We read News Writer Laurie Larson's article on low-iron infant formulas ("Warnings fail to slow low-iron formula sales" March 1995, AAP News) with interest. Mead Johnson shares the AAP's concern about the potential consequences of low-iron intakes during infancy. As the makers of Enfamil Low Iron and Enfamil with Iron formulas, we feel it is important to provide some additional information on low-iron formulas.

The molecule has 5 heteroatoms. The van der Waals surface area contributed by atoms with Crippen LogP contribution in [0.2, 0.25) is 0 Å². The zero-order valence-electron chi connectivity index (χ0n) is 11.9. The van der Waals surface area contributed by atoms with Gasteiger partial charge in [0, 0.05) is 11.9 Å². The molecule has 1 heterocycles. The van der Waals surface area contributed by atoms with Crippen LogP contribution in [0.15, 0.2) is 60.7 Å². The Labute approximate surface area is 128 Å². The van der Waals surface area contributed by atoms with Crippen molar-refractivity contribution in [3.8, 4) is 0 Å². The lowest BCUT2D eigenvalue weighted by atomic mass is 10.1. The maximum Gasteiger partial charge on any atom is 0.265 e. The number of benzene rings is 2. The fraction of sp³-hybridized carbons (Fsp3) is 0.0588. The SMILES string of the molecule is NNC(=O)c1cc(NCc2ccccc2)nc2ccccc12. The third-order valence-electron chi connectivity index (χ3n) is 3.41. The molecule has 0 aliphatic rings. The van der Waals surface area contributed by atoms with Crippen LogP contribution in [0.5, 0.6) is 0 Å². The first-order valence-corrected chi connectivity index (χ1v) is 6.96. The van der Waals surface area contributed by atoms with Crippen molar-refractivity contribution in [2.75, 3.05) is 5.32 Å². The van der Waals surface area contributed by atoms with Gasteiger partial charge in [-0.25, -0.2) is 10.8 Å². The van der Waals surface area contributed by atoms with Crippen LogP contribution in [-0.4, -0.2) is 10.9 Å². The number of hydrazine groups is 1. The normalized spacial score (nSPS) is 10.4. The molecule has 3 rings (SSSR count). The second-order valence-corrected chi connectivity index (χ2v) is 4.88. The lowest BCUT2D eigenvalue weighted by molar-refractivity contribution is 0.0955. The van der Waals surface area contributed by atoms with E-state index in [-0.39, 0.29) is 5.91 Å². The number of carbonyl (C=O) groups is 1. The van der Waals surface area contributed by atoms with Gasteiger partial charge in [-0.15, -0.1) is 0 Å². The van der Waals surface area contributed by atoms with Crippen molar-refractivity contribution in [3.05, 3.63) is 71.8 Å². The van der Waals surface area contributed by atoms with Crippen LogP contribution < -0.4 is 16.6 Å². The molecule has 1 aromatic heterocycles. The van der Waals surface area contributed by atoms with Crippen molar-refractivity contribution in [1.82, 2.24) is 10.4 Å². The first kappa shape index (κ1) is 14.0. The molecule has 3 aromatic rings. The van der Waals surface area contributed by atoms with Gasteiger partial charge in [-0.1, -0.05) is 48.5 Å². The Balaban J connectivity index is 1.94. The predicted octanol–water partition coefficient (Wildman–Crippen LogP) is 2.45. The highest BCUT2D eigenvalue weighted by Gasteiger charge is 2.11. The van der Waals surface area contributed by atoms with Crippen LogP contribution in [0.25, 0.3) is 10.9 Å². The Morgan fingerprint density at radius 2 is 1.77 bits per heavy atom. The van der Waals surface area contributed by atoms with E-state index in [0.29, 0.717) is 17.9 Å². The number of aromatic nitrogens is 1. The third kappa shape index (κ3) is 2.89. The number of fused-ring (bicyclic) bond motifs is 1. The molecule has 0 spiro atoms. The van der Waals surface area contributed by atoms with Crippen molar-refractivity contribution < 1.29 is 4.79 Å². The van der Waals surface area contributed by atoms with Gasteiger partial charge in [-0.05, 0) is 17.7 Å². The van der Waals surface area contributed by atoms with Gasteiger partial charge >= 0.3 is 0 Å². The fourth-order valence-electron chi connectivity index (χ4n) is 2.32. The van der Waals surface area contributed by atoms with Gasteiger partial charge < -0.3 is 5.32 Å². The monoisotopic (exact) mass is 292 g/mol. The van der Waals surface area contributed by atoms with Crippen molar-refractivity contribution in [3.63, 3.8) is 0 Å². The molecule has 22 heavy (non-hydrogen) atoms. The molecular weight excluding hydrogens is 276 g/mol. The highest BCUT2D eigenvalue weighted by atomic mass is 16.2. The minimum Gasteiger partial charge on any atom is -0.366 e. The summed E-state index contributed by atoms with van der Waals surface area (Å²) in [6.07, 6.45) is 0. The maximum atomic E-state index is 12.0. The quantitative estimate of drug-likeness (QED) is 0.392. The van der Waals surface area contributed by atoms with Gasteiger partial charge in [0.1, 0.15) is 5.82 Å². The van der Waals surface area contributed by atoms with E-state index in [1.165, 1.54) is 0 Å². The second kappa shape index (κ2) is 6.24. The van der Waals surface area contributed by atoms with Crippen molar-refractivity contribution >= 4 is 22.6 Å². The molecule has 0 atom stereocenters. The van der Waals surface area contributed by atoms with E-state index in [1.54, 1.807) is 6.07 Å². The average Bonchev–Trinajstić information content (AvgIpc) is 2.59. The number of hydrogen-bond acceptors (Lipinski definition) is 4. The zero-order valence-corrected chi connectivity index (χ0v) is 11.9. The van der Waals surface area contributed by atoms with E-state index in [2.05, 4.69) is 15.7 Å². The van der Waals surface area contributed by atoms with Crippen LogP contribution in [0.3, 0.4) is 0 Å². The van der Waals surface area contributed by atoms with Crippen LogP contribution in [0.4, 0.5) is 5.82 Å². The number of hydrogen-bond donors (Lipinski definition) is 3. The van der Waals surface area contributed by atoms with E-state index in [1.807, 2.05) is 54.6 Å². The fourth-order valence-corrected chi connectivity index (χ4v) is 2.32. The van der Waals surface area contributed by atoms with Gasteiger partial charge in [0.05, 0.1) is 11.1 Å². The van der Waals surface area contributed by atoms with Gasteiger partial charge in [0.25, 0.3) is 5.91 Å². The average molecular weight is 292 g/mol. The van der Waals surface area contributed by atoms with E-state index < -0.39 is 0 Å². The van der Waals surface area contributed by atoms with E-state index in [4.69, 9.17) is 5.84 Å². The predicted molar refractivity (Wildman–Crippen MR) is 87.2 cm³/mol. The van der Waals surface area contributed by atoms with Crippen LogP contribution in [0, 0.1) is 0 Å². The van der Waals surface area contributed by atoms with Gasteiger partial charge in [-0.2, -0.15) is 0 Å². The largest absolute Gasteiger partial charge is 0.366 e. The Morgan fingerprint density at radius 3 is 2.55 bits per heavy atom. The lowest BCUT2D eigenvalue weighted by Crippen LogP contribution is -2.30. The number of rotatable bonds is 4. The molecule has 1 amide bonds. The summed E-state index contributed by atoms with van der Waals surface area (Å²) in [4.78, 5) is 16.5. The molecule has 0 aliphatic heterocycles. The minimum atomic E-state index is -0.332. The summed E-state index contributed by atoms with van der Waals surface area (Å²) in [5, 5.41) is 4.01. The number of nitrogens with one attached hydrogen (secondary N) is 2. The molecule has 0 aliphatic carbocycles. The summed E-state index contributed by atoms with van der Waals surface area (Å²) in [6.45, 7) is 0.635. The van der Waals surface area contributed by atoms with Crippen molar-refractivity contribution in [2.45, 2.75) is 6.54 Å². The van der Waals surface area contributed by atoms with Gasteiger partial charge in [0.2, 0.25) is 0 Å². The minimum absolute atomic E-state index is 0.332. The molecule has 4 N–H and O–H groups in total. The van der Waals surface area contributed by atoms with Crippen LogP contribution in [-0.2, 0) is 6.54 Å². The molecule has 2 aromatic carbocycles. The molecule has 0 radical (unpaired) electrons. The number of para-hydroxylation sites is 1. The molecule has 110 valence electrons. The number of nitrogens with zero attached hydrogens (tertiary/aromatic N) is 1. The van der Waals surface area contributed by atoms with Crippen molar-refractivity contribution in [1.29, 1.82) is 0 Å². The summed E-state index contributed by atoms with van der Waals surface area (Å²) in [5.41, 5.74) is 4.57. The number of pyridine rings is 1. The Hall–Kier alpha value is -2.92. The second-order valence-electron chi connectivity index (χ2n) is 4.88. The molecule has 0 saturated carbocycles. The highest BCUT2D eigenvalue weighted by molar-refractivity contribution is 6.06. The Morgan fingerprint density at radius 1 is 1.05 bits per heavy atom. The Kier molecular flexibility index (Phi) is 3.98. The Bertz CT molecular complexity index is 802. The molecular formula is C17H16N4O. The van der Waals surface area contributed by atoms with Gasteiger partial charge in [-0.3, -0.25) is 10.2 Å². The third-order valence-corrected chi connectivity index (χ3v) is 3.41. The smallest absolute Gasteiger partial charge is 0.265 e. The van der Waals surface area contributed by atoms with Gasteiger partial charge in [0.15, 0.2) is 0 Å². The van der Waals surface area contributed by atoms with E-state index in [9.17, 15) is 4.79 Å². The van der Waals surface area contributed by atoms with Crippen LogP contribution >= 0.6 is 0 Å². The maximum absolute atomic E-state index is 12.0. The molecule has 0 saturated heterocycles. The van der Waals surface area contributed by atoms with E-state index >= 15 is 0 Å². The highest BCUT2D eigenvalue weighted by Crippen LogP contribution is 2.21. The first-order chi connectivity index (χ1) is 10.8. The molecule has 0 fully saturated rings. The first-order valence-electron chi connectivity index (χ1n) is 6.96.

Mead Johnson recently increased the amount of iron in Enfamil Low Iron to 4.5 mg/quart. This means that Enfamil Low Iron now provides three to four times more iron than other low-iron formulas. This new iron level still meets the U.S. Food and Drug Administration's Infant Formula Act guidelines for low-iron formulas. It also provides an important alternative for physicians who prefer to recommend a formula with less than 12 mg of iron per quart. We found that 50 percent of the pediatricians surveyed at the 1992 AAP Annual Meeting recommended low-iron formulas for some infants, and 18 percent of all formula recommendations were for low-iron formulas.

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